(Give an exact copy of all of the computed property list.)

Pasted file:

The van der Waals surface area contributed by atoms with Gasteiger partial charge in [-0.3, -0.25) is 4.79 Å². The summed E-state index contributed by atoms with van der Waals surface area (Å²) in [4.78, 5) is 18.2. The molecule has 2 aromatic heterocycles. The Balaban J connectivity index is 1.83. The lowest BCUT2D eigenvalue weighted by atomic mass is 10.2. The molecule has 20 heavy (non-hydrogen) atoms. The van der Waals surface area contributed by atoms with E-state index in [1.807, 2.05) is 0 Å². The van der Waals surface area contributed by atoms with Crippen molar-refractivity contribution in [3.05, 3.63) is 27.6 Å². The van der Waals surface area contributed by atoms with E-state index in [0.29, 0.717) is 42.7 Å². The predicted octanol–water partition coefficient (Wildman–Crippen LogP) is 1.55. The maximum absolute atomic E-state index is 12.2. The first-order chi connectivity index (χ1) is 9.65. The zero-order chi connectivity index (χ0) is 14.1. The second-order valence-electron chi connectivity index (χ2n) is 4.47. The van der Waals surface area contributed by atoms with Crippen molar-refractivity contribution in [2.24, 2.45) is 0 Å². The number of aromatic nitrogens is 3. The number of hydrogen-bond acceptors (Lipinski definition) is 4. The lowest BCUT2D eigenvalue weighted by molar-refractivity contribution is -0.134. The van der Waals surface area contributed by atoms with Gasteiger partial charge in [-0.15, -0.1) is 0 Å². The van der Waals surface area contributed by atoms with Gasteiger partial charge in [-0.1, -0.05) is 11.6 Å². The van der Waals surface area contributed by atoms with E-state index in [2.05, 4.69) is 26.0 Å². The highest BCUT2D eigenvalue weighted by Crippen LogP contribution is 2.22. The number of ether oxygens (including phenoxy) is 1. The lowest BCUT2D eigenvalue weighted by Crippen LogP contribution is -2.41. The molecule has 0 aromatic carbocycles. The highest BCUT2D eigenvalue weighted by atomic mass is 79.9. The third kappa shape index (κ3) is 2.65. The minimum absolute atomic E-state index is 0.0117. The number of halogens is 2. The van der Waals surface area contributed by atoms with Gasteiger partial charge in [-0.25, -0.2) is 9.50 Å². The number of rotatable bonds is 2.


The van der Waals surface area contributed by atoms with Gasteiger partial charge in [-0.3, -0.25) is 4.79 Å². The summed E-state index contributed by atoms with van der Waals surface area (Å²) in [4.78, 5) is 18.2. The molecule has 2 aromatic heterocycles. The Balaban J connectivity index is 1.83. The lowest BCUT2D eigenvalue weighted by atomic mass is 10.2. The molecule has 20 heavy (non-hydrogen) atoms. The van der Waals surface area contributed by atoms with E-state index in [1.807, 2.05) is 0 Å². The van der Waals surface area contributed by atoms with Crippen molar-refractivity contribution in [3.05, 3.63) is 27.6 Å². The van der Waals surface area contributed by atoms with E-state index in [0.29, 0.717) is 42.7 Å². The predicted octanol–water partition coefficient (Wildman–Crippen LogP) is 1.55. The maximum absolute atomic E-state index is 12.2. The first-order chi connectivity index (χ1) is 9.65. The zero-order chi connectivity index (χ0) is 14.1. The second-order valence-electron chi connectivity index (χ2n) is 4.47. The van der Waals surface area contributed by atoms with Crippen molar-refractivity contribution in [2.24, 2.45) is 0 Å². The number of aromatic nitrogens is 3. The number of hydrogen-bond acceptors (Lipinski definition) is 4. The lowest BCUT2D eigenvalue weighted by molar-refractivity contribution is -0.134. The van der Waals surface area contributed by atoms with Gasteiger partial charge in [-0.15, -0.1) is 0 Å². The van der Waals surface area contributed by atoms with Gasteiger partial charge in [-0.1, -0.05) is 11.6 Å². The van der Waals surface area contributed by atoms with E-state index in [2.05, 4.69) is 26.0 Å². The highest BCUT2D eigenvalue weighted by Crippen LogP contribution is 2.22. The number of ether oxygens (including phenoxy) is 1. The lowest BCUT2D eigenvalue weighted by Crippen LogP contribution is -2.41. The molecule has 0 aromatic carbocycles. The highest BCUT2D eigenvalue weighted by atomic mass is 79.9. The third kappa shape index (κ3) is 2.65. The minimum absolute atomic E-state index is 0.0117. The number of halogens is 2. The van der Waals surface area contributed by atoms with Gasteiger partial charge in [-0.25, -0.2) is 9.50 Å². The number of rotatable bonds is 2.